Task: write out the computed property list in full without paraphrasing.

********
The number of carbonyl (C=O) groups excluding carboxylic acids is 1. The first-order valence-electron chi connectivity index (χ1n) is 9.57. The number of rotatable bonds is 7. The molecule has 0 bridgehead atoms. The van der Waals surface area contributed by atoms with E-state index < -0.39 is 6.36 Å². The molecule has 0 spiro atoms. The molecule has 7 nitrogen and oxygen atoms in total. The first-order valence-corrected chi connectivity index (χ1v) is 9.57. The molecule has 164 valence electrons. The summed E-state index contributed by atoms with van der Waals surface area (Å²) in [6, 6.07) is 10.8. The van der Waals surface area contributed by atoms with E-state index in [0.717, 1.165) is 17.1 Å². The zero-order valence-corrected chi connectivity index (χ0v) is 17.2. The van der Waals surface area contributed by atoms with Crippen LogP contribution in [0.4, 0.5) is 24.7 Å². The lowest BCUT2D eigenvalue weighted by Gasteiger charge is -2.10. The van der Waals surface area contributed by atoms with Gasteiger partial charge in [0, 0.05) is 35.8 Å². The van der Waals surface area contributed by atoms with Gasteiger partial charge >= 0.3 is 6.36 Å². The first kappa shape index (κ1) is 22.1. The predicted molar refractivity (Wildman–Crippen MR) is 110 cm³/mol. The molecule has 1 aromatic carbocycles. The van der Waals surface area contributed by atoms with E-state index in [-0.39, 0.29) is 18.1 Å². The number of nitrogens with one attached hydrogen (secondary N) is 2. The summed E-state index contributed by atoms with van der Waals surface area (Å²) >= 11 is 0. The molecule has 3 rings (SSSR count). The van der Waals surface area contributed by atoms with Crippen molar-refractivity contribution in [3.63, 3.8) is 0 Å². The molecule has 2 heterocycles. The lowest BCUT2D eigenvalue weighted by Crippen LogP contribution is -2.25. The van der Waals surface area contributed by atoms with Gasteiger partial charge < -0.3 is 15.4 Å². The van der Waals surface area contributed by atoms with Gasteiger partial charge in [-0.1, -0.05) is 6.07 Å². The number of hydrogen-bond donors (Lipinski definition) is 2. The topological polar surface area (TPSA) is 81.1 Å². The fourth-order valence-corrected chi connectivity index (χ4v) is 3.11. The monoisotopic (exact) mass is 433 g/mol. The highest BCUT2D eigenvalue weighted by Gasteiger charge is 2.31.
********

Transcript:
The number of carbonyl (C=O) groups excluding carboxylic acids is 1. The first-order valence-electron chi connectivity index (χ1n) is 9.57. The number of rotatable bonds is 7. The molecule has 0 bridgehead atoms. The van der Waals surface area contributed by atoms with E-state index < -0.39 is 6.36 Å². The molecule has 0 spiro atoms. The molecule has 7 nitrogen and oxygen atoms in total. The first-order valence-corrected chi connectivity index (χ1v) is 9.57. The molecule has 164 valence electrons. The summed E-state index contributed by atoms with van der Waals surface area (Å²) in [6, 6.07) is 10.8. The van der Waals surface area contributed by atoms with E-state index in [0.717, 1.165) is 17.1 Å². The zero-order valence-corrected chi connectivity index (χ0v) is 17.2. The van der Waals surface area contributed by atoms with Crippen LogP contribution in [0.4, 0.5) is 24.7 Å². The lowest BCUT2D eigenvalue weighted by Gasteiger charge is -2.10. The van der Waals surface area contributed by atoms with Gasteiger partial charge in [0, 0.05) is 35.8 Å². The van der Waals surface area contributed by atoms with Gasteiger partial charge >= 0.3 is 6.36 Å². The first kappa shape index (κ1) is 22.1. The predicted molar refractivity (Wildman–Crippen MR) is 110 cm³/mol. The molecule has 1 aromatic carbocycles. The van der Waals surface area contributed by atoms with E-state index in [-0.39, 0.29) is 18.1 Å². The number of nitrogens with one attached hydrogen (secondary N) is 2. The summed E-state index contributed by atoms with van der Waals surface area (Å²) >= 11 is 0. The molecule has 3 rings (SSSR count). The van der Waals surface area contributed by atoms with Crippen molar-refractivity contribution in [3.63, 3.8) is 0 Å². The molecule has 2 heterocycles. The lowest BCUT2D eigenvalue weighted by Crippen LogP contribution is -2.25. The van der Waals surface area contributed by atoms with Gasteiger partial charge < -0.3 is 15.4 Å². The van der Waals surface area contributed by atoms with Gasteiger partial charge in [-0.1, -0.05) is 6.07 Å². The number of hydrogen-bond donors (Lipinski definition) is 2. The topological polar surface area (TPSA) is 81.1 Å². The fourth-order valence-corrected chi connectivity index (χ4v) is 3.11. The monoisotopic (exact) mass is 433 g/mol. The highest BCUT2D eigenvalue weighted by Gasteiger charge is 2.31.